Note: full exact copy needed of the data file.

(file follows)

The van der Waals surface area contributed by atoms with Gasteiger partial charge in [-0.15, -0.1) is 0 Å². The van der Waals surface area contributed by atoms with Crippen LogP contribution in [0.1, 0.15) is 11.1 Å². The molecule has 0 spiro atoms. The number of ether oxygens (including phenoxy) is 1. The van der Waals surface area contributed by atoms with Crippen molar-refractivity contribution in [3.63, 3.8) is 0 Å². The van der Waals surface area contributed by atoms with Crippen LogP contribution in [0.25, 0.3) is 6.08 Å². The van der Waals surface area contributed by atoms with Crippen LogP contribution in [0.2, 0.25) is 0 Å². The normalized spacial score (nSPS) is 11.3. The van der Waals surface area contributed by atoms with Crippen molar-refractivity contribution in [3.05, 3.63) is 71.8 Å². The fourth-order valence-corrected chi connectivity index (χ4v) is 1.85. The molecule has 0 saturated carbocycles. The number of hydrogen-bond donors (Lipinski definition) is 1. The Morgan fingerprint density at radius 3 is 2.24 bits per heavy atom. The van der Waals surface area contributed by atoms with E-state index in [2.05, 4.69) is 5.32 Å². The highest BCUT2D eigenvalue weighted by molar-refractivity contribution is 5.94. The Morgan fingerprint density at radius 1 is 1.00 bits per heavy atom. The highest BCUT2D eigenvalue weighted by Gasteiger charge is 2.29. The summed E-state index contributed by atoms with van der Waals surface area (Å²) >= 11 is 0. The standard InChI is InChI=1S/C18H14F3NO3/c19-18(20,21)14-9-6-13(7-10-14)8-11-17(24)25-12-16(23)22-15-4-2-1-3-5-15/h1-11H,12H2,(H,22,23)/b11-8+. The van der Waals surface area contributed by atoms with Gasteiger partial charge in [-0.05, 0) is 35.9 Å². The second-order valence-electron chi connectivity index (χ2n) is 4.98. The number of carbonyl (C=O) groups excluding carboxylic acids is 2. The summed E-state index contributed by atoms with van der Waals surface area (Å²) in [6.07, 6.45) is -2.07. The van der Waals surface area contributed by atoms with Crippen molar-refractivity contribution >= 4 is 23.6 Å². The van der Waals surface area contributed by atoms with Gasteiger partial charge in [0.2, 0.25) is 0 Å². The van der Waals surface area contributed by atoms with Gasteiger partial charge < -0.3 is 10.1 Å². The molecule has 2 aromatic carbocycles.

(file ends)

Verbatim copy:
The van der Waals surface area contributed by atoms with Gasteiger partial charge in [-0.15, -0.1) is 0 Å². The van der Waals surface area contributed by atoms with Crippen LogP contribution in [0.1, 0.15) is 11.1 Å². The molecule has 0 spiro atoms. The number of ether oxygens (including phenoxy) is 1. The van der Waals surface area contributed by atoms with Crippen molar-refractivity contribution in [3.63, 3.8) is 0 Å². The van der Waals surface area contributed by atoms with Crippen LogP contribution in [0.25, 0.3) is 6.08 Å². The van der Waals surface area contributed by atoms with Crippen LogP contribution in [0.2, 0.25) is 0 Å². The normalized spacial score (nSPS) is 11.3. The van der Waals surface area contributed by atoms with Crippen molar-refractivity contribution in [3.05, 3.63) is 71.8 Å². The fourth-order valence-corrected chi connectivity index (χ4v) is 1.85. The molecule has 0 saturated carbocycles. The number of hydrogen-bond donors (Lipinski definition) is 1. The Morgan fingerprint density at radius 3 is 2.24 bits per heavy atom. The van der Waals surface area contributed by atoms with E-state index in [2.05, 4.69) is 5.32 Å². The highest BCUT2D eigenvalue weighted by molar-refractivity contribution is 5.94. The Morgan fingerprint density at radius 1 is 1.00 bits per heavy atom. The highest BCUT2D eigenvalue weighted by Gasteiger charge is 2.29. The summed E-state index contributed by atoms with van der Waals surface area (Å²) >= 11 is 0. The standard InChI is InChI=1S/C18H14F3NO3/c19-18(20,21)14-9-6-13(7-10-14)8-11-17(24)25-12-16(23)22-15-4-2-1-3-5-15/h1-11H,12H2,(H,22,23)/b11-8+. The van der Waals surface area contributed by atoms with Gasteiger partial charge in [-0.05, 0) is 35.9 Å². The second-order valence-electron chi connectivity index (χ2n) is 4.98. The number of carbonyl (C=O) groups excluding carboxylic acids is 2. The summed E-state index contributed by atoms with van der Waals surface area (Å²) in [6.07, 6.45) is -2.07. The van der Waals surface area contributed by atoms with Crippen molar-refractivity contribution >= 4 is 23.6 Å². The van der Waals surface area contributed by atoms with Gasteiger partial charge in [0.2, 0.25) is 0 Å². The van der Waals surface area contributed by atoms with Gasteiger partial charge < -0.3 is 10.1 Å². The molecule has 2 aromatic carbocycles.